Pig Model of Acute Wound Healing

The acute excisional wounds can be superficial, partial-thickness, or full-thickness.

Superficial wounds are made by repeated tape stripping, which removes only the stratum corneum and stratum granulosum. These wounds are excellent models to study the absorption of pharmaceutical and bandaging interventions and their effect on epidermal regeneration.

 Partial-thickness wounds are made by removal of the epidermis and variable amounts of dermis,

but usually leave the bases of the sebaceous glands and hair follicles intact. These excisions are frequently made with a dermatome;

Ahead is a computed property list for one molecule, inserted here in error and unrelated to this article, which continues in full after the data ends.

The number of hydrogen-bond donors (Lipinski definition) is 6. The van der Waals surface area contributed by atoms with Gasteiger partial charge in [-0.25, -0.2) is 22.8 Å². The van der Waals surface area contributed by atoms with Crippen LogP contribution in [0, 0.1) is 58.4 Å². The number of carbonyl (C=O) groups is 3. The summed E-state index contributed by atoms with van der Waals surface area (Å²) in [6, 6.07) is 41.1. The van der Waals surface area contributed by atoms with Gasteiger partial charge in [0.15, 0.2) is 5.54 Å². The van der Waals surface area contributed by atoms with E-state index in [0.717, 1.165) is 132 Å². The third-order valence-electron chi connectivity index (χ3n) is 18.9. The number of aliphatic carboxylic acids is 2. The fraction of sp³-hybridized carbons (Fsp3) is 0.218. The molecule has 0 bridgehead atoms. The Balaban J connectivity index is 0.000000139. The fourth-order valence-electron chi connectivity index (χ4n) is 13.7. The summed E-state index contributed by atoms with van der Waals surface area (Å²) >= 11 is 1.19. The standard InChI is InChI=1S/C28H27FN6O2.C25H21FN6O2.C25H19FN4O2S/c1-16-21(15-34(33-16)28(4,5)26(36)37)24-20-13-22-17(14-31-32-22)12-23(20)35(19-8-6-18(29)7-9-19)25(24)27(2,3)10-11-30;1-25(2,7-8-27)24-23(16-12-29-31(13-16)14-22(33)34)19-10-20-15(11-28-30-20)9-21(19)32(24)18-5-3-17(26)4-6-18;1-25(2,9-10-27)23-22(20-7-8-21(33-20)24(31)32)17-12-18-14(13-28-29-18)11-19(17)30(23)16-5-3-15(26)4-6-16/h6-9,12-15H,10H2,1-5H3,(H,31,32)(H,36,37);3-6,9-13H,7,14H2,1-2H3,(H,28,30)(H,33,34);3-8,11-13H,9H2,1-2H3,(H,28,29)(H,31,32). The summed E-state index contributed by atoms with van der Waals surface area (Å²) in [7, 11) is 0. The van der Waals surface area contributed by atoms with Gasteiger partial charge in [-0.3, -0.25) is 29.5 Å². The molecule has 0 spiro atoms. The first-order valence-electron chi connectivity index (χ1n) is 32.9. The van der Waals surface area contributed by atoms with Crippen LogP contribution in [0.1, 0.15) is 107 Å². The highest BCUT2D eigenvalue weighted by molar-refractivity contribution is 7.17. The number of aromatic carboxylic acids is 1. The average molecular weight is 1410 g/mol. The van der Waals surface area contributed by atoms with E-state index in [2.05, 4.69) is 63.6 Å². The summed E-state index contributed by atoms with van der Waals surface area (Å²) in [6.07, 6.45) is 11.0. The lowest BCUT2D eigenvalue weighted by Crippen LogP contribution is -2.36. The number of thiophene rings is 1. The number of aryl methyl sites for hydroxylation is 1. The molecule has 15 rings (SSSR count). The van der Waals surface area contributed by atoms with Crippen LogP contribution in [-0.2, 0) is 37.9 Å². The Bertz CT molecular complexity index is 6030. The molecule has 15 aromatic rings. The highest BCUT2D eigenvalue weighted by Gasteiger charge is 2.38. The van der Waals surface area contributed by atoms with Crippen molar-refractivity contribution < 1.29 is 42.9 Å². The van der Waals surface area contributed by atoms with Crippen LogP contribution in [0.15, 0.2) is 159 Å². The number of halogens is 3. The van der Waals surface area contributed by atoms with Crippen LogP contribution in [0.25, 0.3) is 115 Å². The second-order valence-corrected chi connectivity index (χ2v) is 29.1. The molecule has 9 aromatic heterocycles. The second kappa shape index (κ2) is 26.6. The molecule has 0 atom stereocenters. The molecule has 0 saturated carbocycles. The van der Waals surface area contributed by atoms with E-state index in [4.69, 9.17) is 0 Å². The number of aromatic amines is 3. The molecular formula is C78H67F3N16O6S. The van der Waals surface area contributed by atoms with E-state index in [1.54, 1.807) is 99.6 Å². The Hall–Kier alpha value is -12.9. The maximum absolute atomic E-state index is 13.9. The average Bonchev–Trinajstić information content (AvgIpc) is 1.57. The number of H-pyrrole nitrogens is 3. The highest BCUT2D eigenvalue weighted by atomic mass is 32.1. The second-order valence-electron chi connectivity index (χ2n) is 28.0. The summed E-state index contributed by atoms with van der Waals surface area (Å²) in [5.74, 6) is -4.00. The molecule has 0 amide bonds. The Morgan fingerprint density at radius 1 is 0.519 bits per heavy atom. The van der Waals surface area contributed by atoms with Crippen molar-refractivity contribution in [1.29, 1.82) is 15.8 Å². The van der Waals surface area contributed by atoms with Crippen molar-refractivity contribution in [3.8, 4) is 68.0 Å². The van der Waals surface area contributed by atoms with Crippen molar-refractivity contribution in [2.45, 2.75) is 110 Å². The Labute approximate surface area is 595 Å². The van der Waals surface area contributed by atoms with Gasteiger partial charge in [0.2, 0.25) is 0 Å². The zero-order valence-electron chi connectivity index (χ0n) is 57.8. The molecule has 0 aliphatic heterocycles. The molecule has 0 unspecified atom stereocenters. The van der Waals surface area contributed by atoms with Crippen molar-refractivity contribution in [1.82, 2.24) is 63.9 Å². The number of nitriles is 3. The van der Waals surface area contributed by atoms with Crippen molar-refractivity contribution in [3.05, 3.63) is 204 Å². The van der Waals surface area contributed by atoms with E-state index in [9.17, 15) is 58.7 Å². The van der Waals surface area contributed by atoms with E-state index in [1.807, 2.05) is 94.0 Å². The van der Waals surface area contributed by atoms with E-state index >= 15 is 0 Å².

Full-thickness wounds are made with a punch biopsy or scalpel by removal of the entire dermis down to the subcutaneous tissue or fascia; these wounds are optimal for inducing and studying hypertrophic scarring.

Pig skin has been shown to be the most similar to human skin structurally and biochemically.

Pigs are especially useful in wound healing and burn lesions studies due to the re-revitalization healing (as human) rather than by contraction (as rodent). Another advantage is the ability to use multiple wounds on the same animal which provides the ability to have the same animal serve as its own control and also to have different treatment on the same animal

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